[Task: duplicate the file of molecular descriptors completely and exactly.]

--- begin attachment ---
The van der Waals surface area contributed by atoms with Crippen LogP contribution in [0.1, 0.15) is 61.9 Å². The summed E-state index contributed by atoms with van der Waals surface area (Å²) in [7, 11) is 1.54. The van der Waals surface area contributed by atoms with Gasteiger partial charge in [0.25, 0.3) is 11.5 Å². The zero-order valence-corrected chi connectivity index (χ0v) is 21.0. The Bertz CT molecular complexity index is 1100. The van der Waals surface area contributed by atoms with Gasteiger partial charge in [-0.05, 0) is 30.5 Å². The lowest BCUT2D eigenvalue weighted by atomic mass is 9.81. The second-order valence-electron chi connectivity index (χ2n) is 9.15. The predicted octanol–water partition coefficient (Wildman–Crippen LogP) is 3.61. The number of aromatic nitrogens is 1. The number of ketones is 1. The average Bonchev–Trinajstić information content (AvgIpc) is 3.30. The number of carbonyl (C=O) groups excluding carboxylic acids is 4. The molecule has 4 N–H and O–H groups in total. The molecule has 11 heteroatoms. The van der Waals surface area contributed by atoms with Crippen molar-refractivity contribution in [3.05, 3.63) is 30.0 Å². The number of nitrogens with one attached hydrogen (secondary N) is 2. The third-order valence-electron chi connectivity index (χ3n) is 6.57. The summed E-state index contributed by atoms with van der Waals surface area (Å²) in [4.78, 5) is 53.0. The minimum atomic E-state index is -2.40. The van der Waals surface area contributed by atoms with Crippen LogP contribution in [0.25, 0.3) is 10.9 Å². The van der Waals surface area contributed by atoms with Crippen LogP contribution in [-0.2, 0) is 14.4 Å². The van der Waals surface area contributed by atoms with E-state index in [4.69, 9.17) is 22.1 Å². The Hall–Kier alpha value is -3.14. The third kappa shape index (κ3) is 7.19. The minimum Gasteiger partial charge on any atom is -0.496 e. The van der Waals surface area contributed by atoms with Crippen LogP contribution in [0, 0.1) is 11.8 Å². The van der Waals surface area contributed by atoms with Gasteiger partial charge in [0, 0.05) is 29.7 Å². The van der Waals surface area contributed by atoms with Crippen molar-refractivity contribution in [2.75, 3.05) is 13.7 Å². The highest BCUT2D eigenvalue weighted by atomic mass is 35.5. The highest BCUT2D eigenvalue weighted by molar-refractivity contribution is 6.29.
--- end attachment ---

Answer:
The van der Waals surface area contributed by atoms with Crippen LogP contribution in [0.1, 0.15) is 61.9 Å². The summed E-state index contributed by atoms with van der Waals surface area (Å²) in [7, 11) is 1.54. The van der Waals surface area contributed by atoms with Gasteiger partial charge in [0.25, 0.3) is 11.5 Å². The zero-order valence-corrected chi connectivity index (χ0v) is 21.0. The Bertz CT molecular complexity index is 1100. The van der Waals surface area contributed by atoms with Gasteiger partial charge in [-0.05, 0) is 30.5 Å². The lowest BCUT2D eigenvalue weighted by atomic mass is 9.81. The second-order valence-electron chi connectivity index (χ2n) is 9.15. The predicted octanol–water partition coefficient (Wildman–Crippen LogP) is 3.61. The number of aromatic nitrogens is 1. The number of ketones is 1. The average Bonchev–Trinajstić information content (AvgIpc) is 3.30. The number of carbonyl (C=O) groups excluding carboxylic acids is 4. The molecule has 4 N–H and O–H groups in total. The molecule has 11 heteroatoms. The van der Waals surface area contributed by atoms with Crippen molar-refractivity contribution in [3.05, 3.63) is 30.0 Å². The number of nitrogens with one attached hydrogen (secondary N) is 2. The third-order valence-electron chi connectivity index (χ3n) is 6.57. The summed E-state index contributed by atoms with van der Waals surface area (Å²) in [4.78, 5) is 53.0. The minimum atomic E-state index is -2.40. The van der Waals surface area contributed by atoms with Crippen LogP contribution in [0.25, 0.3) is 10.9 Å². The van der Waals surface area contributed by atoms with Crippen LogP contribution in [-0.2, 0) is 14.4 Å². The van der Waals surface area contributed by atoms with E-state index in [4.69, 9.17) is 22.1 Å². The Hall–Kier alpha value is -3.14. The third kappa shape index (κ3) is 7.19. The minimum Gasteiger partial charge on any atom is -0.496 e. The van der Waals surface area contributed by atoms with Crippen LogP contribution in [0, 0.1) is 11.8 Å². The van der Waals surface area contributed by atoms with Gasteiger partial charge in [0, 0.05) is 29.7 Å². The van der Waals surface area contributed by atoms with Crippen molar-refractivity contribution in [2.75, 3.05) is 13.7 Å². The highest BCUT2D eigenvalue weighted by atomic mass is 35.5. The highest BCUT2D eigenvalue weighted by molar-refractivity contribution is 6.29.